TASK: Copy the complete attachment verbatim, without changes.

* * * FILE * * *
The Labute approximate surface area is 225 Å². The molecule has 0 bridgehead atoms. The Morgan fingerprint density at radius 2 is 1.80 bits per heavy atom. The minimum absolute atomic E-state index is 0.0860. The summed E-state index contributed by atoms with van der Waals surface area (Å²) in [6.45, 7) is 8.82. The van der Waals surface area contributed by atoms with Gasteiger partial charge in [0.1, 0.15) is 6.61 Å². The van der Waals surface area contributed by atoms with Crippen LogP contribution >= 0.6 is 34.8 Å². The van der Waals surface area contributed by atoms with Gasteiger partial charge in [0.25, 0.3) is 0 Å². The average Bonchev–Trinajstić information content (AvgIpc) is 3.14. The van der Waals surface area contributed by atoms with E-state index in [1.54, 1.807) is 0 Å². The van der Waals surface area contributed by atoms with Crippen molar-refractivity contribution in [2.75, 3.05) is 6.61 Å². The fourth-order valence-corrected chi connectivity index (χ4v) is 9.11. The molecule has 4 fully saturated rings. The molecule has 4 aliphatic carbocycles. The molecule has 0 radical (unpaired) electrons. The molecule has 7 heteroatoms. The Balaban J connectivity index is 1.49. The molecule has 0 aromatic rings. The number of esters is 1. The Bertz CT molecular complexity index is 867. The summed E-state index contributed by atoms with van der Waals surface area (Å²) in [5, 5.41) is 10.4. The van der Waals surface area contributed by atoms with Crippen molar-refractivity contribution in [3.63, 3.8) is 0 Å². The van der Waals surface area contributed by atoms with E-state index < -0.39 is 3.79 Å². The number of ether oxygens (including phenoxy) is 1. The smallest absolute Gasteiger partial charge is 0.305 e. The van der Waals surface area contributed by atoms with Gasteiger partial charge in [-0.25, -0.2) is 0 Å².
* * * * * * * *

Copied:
The Labute approximate surface area is 225 Å². The molecule has 0 bridgehead atoms. The Morgan fingerprint density at radius 2 is 1.80 bits per heavy atom. The minimum absolute atomic E-state index is 0.0860. The summed E-state index contributed by atoms with van der Waals surface area (Å²) in [6.45, 7) is 8.82. The van der Waals surface area contributed by atoms with Gasteiger partial charge in [0.1, 0.15) is 6.61 Å². The van der Waals surface area contributed by atoms with Crippen LogP contribution >= 0.6 is 34.8 Å². The van der Waals surface area contributed by atoms with Gasteiger partial charge in [0.25, 0.3) is 0 Å². The average Bonchev–Trinajstić information content (AvgIpc) is 3.14. The van der Waals surface area contributed by atoms with E-state index in [1.54, 1.807) is 0 Å². The van der Waals surface area contributed by atoms with Crippen molar-refractivity contribution in [2.75, 3.05) is 6.61 Å². The fourth-order valence-corrected chi connectivity index (χ4v) is 9.11. The molecule has 4 fully saturated rings. The molecule has 4 aliphatic carbocycles. The molecule has 0 radical (unpaired) electrons. The molecule has 7 heteroatoms. The Balaban J connectivity index is 1.49. The molecule has 0 aromatic rings. The number of esters is 1. The Bertz CT molecular complexity index is 867. The summed E-state index contributed by atoms with van der Waals surface area (Å²) in [5, 5.41) is 10.4. The van der Waals surface area contributed by atoms with Crippen molar-refractivity contribution in [3.63, 3.8) is 0 Å². The van der Waals surface area contributed by atoms with E-state index < -0.39 is 3.79 Å². The number of ether oxygens (including phenoxy) is 1. The smallest absolute Gasteiger partial charge is 0.305 e. The van der Waals surface area contributed by atoms with Gasteiger partial charge in [-0.25, -0.2) is 0 Å².